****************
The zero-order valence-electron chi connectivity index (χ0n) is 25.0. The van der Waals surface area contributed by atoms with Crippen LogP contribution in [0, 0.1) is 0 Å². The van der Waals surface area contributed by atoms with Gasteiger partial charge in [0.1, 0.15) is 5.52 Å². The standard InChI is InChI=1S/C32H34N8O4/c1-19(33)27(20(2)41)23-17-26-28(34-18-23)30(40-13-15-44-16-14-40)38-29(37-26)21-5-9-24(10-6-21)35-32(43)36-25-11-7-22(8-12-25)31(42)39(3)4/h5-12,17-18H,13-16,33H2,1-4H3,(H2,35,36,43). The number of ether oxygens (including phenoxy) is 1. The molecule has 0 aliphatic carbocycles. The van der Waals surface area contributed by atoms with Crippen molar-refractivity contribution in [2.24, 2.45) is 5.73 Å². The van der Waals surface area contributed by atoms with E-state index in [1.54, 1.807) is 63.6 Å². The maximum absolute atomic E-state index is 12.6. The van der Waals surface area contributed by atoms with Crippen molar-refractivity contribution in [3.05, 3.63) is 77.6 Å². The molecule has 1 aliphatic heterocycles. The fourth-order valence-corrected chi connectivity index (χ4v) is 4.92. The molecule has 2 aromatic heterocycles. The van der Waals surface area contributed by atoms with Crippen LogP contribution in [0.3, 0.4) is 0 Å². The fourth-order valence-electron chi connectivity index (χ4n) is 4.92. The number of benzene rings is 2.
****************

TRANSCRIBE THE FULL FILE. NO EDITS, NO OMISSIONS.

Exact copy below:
The zero-order valence-electron chi connectivity index (χ0n) is 25.0. The van der Waals surface area contributed by atoms with Crippen LogP contribution in [0, 0.1) is 0 Å². The van der Waals surface area contributed by atoms with Gasteiger partial charge in [0.1, 0.15) is 5.52 Å². The standard InChI is InChI=1S/C32H34N8O4/c1-19(33)27(20(2)41)23-17-26-28(34-18-23)30(40-13-15-44-16-14-40)38-29(37-26)21-5-9-24(10-6-21)35-32(43)36-25-11-7-22(8-12-25)31(42)39(3)4/h5-12,17-18H,13-16,33H2,1-4H3,(H2,35,36,43). The number of ether oxygens (including phenoxy) is 1. The molecule has 0 aliphatic carbocycles. The van der Waals surface area contributed by atoms with Crippen molar-refractivity contribution in [2.24, 2.45) is 5.73 Å². The van der Waals surface area contributed by atoms with E-state index in [1.54, 1.807) is 63.6 Å². The maximum absolute atomic E-state index is 12.6. The van der Waals surface area contributed by atoms with Crippen molar-refractivity contribution in [3.05, 3.63) is 77.6 Å². The molecule has 1 aliphatic heterocycles. The fourth-order valence-corrected chi connectivity index (χ4v) is 4.92. The molecule has 2 aromatic heterocycles. The van der Waals surface area contributed by atoms with Crippen LogP contribution in [0.3, 0.4) is 0 Å². The fourth-order valence-electron chi connectivity index (χ4n) is 4.92. The number of benzene rings is 2.